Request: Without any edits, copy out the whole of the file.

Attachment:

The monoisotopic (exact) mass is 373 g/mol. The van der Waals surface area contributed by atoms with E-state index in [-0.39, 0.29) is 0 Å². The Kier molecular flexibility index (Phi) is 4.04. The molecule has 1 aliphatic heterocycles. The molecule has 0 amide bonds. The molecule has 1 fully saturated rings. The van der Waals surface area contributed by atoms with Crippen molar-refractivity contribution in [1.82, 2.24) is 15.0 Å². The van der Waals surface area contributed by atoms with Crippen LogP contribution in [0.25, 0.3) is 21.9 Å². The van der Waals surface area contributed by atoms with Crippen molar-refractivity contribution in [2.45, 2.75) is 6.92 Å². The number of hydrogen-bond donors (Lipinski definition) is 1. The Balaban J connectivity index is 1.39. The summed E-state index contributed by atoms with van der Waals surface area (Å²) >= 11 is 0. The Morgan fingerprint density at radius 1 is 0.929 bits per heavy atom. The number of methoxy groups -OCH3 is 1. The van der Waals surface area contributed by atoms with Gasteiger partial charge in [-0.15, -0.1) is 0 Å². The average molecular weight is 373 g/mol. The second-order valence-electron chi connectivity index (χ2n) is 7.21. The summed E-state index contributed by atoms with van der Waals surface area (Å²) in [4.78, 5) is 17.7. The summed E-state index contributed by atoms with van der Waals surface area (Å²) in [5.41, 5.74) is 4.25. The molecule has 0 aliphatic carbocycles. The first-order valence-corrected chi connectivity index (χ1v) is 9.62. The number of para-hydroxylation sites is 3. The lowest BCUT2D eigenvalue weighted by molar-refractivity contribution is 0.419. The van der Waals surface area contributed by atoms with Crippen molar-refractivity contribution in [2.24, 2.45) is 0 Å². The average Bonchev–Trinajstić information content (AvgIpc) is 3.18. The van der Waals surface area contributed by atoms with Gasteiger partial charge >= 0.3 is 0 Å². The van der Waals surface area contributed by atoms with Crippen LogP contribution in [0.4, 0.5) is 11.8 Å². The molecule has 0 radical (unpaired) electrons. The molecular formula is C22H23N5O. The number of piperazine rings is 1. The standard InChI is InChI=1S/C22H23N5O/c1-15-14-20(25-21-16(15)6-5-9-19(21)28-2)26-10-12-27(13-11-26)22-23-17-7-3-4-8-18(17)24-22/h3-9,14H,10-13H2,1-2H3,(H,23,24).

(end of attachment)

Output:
The monoisotopic (exact) mass is 373 g/mol. The van der Waals surface area contributed by atoms with E-state index in [-0.39, 0.29) is 0 Å². The Kier molecular flexibility index (Phi) is 4.04. The molecule has 1 aliphatic heterocycles. The molecule has 0 amide bonds. The molecule has 1 fully saturated rings. The van der Waals surface area contributed by atoms with Crippen molar-refractivity contribution in [1.82, 2.24) is 15.0 Å². The van der Waals surface area contributed by atoms with Crippen LogP contribution in [0.25, 0.3) is 21.9 Å². The van der Waals surface area contributed by atoms with Crippen molar-refractivity contribution in [2.45, 2.75) is 6.92 Å². The number of hydrogen-bond donors (Lipinski definition) is 1. The Balaban J connectivity index is 1.39. The summed E-state index contributed by atoms with van der Waals surface area (Å²) >= 11 is 0. The Morgan fingerprint density at radius 1 is 0.929 bits per heavy atom. The number of methoxy groups -OCH3 is 1. The van der Waals surface area contributed by atoms with Gasteiger partial charge in [-0.15, -0.1) is 0 Å². The average molecular weight is 373 g/mol. The second-order valence-electron chi connectivity index (χ2n) is 7.21. The summed E-state index contributed by atoms with van der Waals surface area (Å²) in [4.78, 5) is 17.7. The summed E-state index contributed by atoms with van der Waals surface area (Å²) in [5.41, 5.74) is 4.25. The molecule has 0 aliphatic carbocycles. The first-order valence-corrected chi connectivity index (χ1v) is 9.62. The number of para-hydroxylation sites is 3. The lowest BCUT2D eigenvalue weighted by molar-refractivity contribution is 0.419. The van der Waals surface area contributed by atoms with Crippen molar-refractivity contribution in [2.24, 2.45) is 0 Å². The average Bonchev–Trinajstić information content (AvgIpc) is 3.18. The van der Waals surface area contributed by atoms with Gasteiger partial charge >= 0.3 is 0 Å². The van der Waals surface area contributed by atoms with Crippen LogP contribution in [0.4, 0.5) is 11.8 Å². The molecule has 0 radical (unpaired) electrons. The molecular formula is C22H23N5O. The number of piperazine rings is 1. The standard InChI is InChI=1S/C22H23N5O/c1-15-14-20(25-21-16(15)6-5-9-19(21)28-2)26-10-12-27(13-11-26)22-23-17-7-3-4-8-18(17)24-22/h3-9,14H,10-13H2,1-2H3,(H,23,24).